The need for a mathematical construct… Insert fig 3.8
A scatterplot displays the direction, form, and strength As we saw in our example, our eyes are not good at determining strength. So we use correlation.
3.2 - Correlation The correlation measures the direction and strength of the linear relationship between two quantitative variables. Correlation is usually written as r The formula for calculating r is:
The values used in the formula for r are: n – Number of individuals data was collected on notice this is just the z-score for the x’s and this is the standardized or z-score for y **Notice that correlation is just an average of the product of the standardized values for x and y!!
Facts about correlation: 1.Correlation makes no distinction between explanatory and response variables. It makes no difference which variable you call x, or y, in calculating correlation 2.Correlation requires that both variables be quantitative, can’t be categorical 3.Because we use standardized values (z-scores) units of measure for x, y do not matter. Correlation itself has no unit of measure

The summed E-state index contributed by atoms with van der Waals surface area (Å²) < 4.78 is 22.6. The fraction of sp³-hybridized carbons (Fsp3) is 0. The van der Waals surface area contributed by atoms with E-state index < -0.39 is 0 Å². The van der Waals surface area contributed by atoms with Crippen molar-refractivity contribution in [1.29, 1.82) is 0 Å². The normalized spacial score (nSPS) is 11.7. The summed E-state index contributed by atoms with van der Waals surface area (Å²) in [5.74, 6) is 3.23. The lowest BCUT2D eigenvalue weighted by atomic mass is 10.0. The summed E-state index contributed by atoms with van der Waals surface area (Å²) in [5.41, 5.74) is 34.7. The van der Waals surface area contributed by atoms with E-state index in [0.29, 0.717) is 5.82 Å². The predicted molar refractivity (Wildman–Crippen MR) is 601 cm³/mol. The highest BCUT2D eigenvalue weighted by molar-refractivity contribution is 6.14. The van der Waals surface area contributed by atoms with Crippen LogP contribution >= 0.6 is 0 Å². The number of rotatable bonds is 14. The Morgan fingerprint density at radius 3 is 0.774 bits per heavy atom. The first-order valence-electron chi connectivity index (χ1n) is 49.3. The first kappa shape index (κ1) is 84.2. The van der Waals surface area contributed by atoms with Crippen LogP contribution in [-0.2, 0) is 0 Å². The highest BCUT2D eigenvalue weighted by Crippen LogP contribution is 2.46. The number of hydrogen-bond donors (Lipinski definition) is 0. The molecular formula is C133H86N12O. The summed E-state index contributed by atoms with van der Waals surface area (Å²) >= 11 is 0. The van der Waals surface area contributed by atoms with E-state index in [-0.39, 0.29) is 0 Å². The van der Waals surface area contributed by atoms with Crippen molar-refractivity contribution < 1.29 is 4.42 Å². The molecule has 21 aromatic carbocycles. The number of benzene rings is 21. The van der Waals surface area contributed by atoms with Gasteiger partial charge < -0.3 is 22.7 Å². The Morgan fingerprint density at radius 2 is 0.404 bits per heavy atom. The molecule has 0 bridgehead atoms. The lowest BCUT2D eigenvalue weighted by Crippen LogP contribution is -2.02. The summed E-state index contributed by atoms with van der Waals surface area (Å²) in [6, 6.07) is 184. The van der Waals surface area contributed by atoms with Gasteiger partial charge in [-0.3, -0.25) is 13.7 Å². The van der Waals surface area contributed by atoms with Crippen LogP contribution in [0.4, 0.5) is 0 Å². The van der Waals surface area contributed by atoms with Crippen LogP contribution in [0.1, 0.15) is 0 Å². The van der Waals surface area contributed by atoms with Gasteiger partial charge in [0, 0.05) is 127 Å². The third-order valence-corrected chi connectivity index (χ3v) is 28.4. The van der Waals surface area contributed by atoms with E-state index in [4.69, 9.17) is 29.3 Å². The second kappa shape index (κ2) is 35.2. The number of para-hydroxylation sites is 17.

Facts about correlation: 4.Positive r indicates positive association between the variables, and negative r indicates negative association. 5.When r is close to 0, there is a weak linear relationship. When r is close to –1or 1 then there is a strong linear relationship. If r = then the points lie exactly on a line. 6.Correlation only measures the strength of a linear relationship!! 7.Correlation is not resistant (recall mean and standard deviation are used in the formula and they are not resistant) and is affected by outliers
3.24 – Classifying Fossils With your partner work on problem 3.24 in the textbook.
Summary… r measures the direction and strength of a linear relationship If r approaches 1, there is a strong positive linear relationship We say a linear relationship is weak as r approaches 0 If r approaches -1, there is a strong negative linear relationship